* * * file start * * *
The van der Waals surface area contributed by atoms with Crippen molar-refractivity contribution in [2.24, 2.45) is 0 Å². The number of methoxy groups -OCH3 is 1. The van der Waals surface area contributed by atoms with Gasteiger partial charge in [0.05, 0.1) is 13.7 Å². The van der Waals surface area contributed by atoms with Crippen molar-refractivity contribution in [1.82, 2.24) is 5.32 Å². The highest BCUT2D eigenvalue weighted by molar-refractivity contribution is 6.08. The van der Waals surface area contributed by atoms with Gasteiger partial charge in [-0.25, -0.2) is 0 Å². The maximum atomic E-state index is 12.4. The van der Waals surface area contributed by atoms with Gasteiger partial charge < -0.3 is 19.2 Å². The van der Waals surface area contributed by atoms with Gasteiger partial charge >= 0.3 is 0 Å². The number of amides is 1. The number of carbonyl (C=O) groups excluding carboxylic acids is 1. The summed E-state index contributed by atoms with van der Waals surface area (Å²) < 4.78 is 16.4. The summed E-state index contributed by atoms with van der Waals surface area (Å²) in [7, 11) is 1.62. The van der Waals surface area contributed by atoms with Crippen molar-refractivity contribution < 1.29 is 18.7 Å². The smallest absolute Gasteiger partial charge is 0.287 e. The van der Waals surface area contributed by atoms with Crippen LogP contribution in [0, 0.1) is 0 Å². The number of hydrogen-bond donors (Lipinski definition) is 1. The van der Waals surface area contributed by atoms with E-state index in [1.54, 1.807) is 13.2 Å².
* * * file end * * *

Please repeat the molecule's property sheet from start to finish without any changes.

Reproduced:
The van der Waals surface area contributed by atoms with Crippen molar-refractivity contribution in [2.24, 2.45) is 0 Å². The number of methoxy groups -OCH3 is 1. The van der Waals surface area contributed by atoms with Gasteiger partial charge in [0.05, 0.1) is 13.7 Å². The van der Waals surface area contributed by atoms with Crippen molar-refractivity contribution in [1.82, 2.24) is 5.32 Å². The highest BCUT2D eigenvalue weighted by molar-refractivity contribution is 6.08. The van der Waals surface area contributed by atoms with Gasteiger partial charge in [-0.25, -0.2) is 0 Å². The maximum atomic E-state index is 12.4. The van der Waals surface area contributed by atoms with Gasteiger partial charge < -0.3 is 19.2 Å². The van der Waals surface area contributed by atoms with Gasteiger partial charge >= 0.3 is 0 Å². The number of amides is 1. The number of carbonyl (C=O) groups excluding carboxylic acids is 1. The summed E-state index contributed by atoms with van der Waals surface area (Å²) < 4.78 is 16.4. The summed E-state index contributed by atoms with van der Waals surface area (Å²) in [7, 11) is 1.62. The van der Waals surface area contributed by atoms with Crippen molar-refractivity contribution < 1.29 is 18.7 Å². The smallest absolute Gasteiger partial charge is 0.287 e. The van der Waals surface area contributed by atoms with Crippen LogP contribution in [0, 0.1) is 0 Å². The number of hydrogen-bond donors (Lipinski definition) is 1. The van der Waals surface area contributed by atoms with E-state index in [1.54, 1.807) is 13.2 Å².